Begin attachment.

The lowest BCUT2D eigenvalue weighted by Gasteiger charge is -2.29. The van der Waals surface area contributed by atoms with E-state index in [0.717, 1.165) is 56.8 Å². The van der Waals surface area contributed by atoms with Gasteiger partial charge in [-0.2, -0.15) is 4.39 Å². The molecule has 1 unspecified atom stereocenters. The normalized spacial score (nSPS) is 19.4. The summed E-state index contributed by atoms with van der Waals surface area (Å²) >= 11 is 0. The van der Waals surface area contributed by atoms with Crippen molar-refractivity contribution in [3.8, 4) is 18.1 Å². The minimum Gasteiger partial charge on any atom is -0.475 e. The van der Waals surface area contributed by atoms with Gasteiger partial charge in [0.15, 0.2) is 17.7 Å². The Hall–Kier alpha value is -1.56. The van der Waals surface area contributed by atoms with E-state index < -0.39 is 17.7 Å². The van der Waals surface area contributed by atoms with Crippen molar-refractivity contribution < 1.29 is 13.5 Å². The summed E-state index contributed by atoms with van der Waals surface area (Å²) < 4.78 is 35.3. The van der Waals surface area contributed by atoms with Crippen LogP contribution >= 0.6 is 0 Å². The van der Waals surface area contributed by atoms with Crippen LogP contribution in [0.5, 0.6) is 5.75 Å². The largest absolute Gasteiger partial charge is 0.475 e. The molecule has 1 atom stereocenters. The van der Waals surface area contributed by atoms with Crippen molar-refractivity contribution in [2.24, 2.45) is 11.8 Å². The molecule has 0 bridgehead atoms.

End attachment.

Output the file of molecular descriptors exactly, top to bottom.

The lowest BCUT2D eigenvalue weighted by Gasteiger charge is -2.29. The van der Waals surface area contributed by atoms with E-state index in [0.717, 1.165) is 56.8 Å². The van der Waals surface area contributed by atoms with Gasteiger partial charge in [-0.2, -0.15) is 4.39 Å². The molecule has 1 unspecified atom stereocenters. The normalized spacial score (nSPS) is 19.4. The summed E-state index contributed by atoms with van der Waals surface area (Å²) >= 11 is 0. The van der Waals surface area contributed by atoms with Crippen molar-refractivity contribution in [3.8, 4) is 18.1 Å². The minimum Gasteiger partial charge on any atom is -0.475 e. The van der Waals surface area contributed by atoms with Gasteiger partial charge in [0.15, 0.2) is 17.7 Å². The Hall–Kier alpha value is -1.56. The van der Waals surface area contributed by atoms with E-state index < -0.39 is 17.7 Å². The van der Waals surface area contributed by atoms with Crippen molar-refractivity contribution < 1.29 is 13.5 Å². The summed E-state index contributed by atoms with van der Waals surface area (Å²) < 4.78 is 35.3. The van der Waals surface area contributed by atoms with Crippen LogP contribution >= 0.6 is 0 Å². The van der Waals surface area contributed by atoms with Crippen LogP contribution in [0.5, 0.6) is 5.75 Å². The largest absolute Gasteiger partial charge is 0.475 e. The molecule has 1 atom stereocenters. The van der Waals surface area contributed by atoms with Crippen molar-refractivity contribution in [2.24, 2.45) is 11.8 Å². The molecule has 0 bridgehead atoms.